‘I am not a “good” teacher; I don’t do all their paperwork’: Teacher resistance to accountability demands in the English Skills for Life strategy



In 2000, Skills for Life, a new strategy for literacy, numeracy and
language education was introduced in England. It included new core
curricula, tough new targets for learner achievement, and significantly
increased accountability requirements for teachers and colleges. Many
teachers found aspects of this new system difficult. This paper analyses
interviews carried out with teachers in 2002 to identify the reasons underlying
their resistance. In the interviews, teachers consistently drew on a welldefined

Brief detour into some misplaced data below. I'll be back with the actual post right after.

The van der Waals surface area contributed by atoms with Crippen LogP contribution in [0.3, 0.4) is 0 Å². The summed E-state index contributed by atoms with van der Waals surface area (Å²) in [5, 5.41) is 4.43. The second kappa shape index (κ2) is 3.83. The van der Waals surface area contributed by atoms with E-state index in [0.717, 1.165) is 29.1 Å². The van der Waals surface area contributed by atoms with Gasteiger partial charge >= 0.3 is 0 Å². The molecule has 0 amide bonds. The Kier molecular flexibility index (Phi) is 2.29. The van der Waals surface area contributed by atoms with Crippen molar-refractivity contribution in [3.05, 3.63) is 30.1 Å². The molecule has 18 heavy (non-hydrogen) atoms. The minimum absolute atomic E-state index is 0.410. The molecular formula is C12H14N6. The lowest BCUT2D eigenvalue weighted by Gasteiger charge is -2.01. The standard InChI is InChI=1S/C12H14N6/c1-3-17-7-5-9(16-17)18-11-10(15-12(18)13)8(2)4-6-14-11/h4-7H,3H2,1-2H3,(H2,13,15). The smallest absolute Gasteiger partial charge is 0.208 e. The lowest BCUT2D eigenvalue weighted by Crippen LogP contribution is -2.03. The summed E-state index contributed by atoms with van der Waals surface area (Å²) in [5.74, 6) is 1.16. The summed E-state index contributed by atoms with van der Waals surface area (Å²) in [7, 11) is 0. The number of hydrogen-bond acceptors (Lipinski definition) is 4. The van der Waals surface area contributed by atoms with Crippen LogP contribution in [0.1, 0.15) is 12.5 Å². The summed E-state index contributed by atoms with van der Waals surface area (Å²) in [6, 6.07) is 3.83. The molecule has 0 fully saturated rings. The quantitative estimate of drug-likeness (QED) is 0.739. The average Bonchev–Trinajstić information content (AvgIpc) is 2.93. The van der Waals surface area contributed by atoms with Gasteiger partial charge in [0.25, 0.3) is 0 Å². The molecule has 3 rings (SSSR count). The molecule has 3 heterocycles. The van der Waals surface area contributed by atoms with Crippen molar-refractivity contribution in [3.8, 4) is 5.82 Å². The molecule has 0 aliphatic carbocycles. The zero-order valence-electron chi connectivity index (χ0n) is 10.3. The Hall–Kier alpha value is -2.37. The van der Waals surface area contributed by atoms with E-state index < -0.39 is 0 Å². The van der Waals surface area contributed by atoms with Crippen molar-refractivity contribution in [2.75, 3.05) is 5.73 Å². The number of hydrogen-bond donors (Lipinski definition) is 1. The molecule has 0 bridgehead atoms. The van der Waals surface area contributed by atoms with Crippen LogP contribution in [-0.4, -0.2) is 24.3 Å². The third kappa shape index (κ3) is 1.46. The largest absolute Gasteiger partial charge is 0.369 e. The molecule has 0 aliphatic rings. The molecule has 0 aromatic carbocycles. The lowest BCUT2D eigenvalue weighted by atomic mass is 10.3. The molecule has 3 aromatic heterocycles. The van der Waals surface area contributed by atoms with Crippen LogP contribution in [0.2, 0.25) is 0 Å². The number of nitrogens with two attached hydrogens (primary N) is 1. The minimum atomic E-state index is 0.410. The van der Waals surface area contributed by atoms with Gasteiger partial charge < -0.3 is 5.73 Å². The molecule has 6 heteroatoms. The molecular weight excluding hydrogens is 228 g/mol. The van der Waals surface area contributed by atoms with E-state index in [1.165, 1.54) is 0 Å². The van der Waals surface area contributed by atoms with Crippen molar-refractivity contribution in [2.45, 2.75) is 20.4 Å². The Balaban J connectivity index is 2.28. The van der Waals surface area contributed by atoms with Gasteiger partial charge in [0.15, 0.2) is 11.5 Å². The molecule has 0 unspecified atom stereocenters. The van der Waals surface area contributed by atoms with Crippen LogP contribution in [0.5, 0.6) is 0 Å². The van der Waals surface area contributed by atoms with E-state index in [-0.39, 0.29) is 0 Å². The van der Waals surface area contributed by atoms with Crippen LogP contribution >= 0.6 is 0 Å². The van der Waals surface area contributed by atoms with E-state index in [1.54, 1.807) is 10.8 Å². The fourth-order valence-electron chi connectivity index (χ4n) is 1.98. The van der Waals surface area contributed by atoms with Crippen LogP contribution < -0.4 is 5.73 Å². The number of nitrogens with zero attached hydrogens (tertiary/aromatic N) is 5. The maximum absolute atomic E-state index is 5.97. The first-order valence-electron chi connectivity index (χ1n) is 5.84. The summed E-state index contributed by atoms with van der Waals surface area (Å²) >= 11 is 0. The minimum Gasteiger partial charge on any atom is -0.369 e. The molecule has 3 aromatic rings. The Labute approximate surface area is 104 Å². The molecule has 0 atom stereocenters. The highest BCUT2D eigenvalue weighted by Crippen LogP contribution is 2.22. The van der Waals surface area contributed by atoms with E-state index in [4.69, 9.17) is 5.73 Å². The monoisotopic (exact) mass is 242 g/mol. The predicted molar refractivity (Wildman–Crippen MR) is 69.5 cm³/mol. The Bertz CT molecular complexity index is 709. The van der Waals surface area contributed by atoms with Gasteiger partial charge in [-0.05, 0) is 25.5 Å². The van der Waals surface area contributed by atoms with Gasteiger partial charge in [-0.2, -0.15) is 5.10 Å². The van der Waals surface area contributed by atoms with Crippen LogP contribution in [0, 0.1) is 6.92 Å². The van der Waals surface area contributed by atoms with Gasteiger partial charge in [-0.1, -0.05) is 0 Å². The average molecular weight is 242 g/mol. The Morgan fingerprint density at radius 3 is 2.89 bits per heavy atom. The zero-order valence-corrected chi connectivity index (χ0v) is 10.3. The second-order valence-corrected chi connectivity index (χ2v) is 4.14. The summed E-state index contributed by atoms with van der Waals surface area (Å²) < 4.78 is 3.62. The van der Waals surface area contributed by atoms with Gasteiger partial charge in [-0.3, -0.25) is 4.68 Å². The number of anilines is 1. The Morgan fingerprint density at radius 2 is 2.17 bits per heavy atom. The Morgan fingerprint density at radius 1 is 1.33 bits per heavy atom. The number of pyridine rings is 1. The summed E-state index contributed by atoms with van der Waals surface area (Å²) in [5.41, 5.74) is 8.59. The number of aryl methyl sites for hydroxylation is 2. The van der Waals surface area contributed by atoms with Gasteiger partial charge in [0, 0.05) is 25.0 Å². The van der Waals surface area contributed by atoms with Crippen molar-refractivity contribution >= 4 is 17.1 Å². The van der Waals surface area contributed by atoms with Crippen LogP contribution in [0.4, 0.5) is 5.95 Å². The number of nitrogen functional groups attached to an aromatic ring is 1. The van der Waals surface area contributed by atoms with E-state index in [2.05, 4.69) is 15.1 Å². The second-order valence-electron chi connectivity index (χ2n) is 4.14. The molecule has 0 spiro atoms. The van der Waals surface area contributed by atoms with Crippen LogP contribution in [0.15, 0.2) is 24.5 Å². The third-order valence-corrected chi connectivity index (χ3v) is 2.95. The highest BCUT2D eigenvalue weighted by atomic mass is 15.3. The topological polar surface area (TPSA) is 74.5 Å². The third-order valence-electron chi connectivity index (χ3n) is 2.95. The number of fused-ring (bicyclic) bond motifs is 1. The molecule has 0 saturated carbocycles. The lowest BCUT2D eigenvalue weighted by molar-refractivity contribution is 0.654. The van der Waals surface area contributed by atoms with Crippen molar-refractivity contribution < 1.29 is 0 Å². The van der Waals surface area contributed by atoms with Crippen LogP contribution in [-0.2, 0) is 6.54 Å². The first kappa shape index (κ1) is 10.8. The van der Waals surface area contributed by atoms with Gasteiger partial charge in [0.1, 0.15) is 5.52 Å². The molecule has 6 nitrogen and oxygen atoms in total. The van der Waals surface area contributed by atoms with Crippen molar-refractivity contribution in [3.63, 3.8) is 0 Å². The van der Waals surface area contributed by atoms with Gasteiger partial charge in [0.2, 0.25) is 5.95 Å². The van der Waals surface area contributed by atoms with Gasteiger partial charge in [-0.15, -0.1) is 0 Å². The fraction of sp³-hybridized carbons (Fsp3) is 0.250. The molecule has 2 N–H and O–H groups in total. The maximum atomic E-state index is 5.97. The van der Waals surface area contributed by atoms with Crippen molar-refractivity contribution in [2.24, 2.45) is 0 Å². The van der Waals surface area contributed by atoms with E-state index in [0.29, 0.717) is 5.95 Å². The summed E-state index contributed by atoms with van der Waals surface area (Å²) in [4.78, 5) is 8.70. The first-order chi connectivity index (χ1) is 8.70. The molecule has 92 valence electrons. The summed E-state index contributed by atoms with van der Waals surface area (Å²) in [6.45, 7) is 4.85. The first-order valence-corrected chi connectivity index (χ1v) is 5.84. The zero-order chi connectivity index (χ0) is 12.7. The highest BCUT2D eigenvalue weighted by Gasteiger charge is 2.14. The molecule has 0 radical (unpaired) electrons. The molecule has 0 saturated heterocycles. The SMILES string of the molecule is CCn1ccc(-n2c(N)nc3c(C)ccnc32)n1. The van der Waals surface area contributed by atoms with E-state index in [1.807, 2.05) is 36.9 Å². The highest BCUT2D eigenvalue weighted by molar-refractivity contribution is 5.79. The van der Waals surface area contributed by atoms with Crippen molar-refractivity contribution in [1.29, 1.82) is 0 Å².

discourse which defined ‘good’ teaching as teaching that is responsive
to the learner, negotiating teaching in response to learners’ goals and
characteristics, and flexible in the teaching moment. Resistance arose when
aspects of the centralised strategy were perceived to constrain teachers’ ability
to respond to learners in this way, being driven more by external demands
and advance planning than by responsiveness to learners. Teachers
attempted to develop strategies to maintain responsiveness while working
within the new strategy.

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